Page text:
Manual Sign and Locomotion

Links between Speech/Sign and Locomotion

Project Overview

Do the same biomechanical constraints that determine speech sounds also determine the movements used in signed languages? How do human walking patterns relate to the types of movements that surface in speech and sign? This project investigates the possibility that otherwise unexplained universal aspects of speech and sign languages can be understood as resulting from biomechanical constraints, such as a preference for repeated alternating arm movements that are triggered by neural structures (central pattern generators) leftover from humans’ quadrupedal ancestry. Overall, this area of study seeks to further our understanding of how the body influences the types of language patterns we see emerge in speech and signed languages.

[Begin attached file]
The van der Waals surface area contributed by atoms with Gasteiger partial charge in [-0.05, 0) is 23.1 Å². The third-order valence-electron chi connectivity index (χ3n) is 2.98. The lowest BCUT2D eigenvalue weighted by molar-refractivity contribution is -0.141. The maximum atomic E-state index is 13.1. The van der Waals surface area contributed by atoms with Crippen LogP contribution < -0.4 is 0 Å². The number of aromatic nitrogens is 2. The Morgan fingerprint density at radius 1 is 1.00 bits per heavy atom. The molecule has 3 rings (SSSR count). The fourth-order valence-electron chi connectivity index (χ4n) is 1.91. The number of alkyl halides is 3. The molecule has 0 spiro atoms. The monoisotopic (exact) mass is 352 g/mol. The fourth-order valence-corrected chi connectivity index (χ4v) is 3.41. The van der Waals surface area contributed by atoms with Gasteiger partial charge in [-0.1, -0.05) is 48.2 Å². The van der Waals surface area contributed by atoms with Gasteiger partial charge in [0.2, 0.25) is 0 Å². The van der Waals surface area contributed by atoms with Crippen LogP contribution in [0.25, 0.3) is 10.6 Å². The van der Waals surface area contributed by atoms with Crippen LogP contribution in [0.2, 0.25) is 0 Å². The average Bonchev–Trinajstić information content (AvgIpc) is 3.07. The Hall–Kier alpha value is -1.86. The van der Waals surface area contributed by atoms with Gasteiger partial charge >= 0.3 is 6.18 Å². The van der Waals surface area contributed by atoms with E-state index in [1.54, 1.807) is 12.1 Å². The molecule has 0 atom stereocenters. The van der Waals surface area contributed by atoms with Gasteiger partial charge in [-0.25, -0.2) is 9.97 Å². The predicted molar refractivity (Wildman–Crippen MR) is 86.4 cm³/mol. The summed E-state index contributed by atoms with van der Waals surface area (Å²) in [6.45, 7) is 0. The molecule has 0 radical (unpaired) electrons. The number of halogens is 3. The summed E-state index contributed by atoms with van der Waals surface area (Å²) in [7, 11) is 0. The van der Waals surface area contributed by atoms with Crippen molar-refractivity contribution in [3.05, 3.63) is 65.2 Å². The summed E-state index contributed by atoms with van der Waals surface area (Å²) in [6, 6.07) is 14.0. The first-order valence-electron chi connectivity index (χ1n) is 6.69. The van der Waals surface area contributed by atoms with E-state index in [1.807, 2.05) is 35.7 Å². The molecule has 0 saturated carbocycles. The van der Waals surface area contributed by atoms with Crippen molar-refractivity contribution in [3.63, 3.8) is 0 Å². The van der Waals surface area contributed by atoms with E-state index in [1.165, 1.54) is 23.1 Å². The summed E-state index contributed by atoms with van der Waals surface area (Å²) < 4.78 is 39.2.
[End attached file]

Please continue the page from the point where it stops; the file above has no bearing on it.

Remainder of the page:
Publications / Conferences


Derrick, D., & Gick, B. (2021). Gait change in tongue movement. Scientific Reports, 11(1), 1-14.

Tkachman, O., Purnomo, G., & Gick, B. (2021). Repetition preferences in two-handed balanced signs: Vestigial locomotor central pattern generators shape sign language phonetics and phonology. Frontiers in Communication, 5

Tkachman, O., Purnomo, G., & Gick, B. (2018). Cyclic movement primitives underlying two-handed alternating signs in signed language. The Journal of the Acoustical Society of America, 144(3), 1838-1839.

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